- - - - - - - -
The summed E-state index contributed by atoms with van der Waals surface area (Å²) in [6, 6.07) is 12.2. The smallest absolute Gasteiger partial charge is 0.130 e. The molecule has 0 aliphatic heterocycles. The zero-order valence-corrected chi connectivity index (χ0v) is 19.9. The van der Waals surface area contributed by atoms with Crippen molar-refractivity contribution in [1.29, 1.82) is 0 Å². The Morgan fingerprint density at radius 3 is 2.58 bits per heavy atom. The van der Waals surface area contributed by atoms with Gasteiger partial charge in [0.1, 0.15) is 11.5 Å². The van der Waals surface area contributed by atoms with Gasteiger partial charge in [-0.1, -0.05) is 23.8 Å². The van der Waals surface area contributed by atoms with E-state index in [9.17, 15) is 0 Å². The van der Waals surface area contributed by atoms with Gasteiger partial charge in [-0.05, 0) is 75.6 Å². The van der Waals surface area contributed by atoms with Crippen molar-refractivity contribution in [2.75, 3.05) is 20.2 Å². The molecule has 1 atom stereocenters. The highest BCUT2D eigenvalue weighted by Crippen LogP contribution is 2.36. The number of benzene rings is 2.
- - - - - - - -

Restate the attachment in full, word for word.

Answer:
The summed E-state index contributed by atoms with van der Waals surface area (Å²) in [6, 6.07) is 12.2. The smallest absolute Gasteiger partial charge is 0.130 e. The molecule has 0 aliphatic heterocycles. The zero-order valence-corrected chi connectivity index (χ0v) is 19.9. The van der Waals surface area contributed by atoms with Crippen molar-refractivity contribution in [1.29, 1.82) is 0 Å². The Morgan fingerprint density at radius 3 is 2.58 bits per heavy atom. The van der Waals surface area contributed by atoms with Gasteiger partial charge in [0.1, 0.15) is 11.5 Å². The van der Waals surface area contributed by atoms with Gasteiger partial charge in [-0.1, -0.05) is 23.8 Å². The van der Waals surface area contributed by atoms with E-state index in [9.17, 15) is 0 Å². The van der Waals surface area contributed by atoms with Gasteiger partial charge in [-0.05, 0) is 75.6 Å². The van der Waals surface area contributed by atoms with Crippen molar-refractivity contribution in [2.75, 3.05) is 20.2 Å². The molecule has 1 atom stereocenters. The highest BCUT2D eigenvalue weighted by Crippen LogP contribution is 2.36. The number of benzene rings is 2.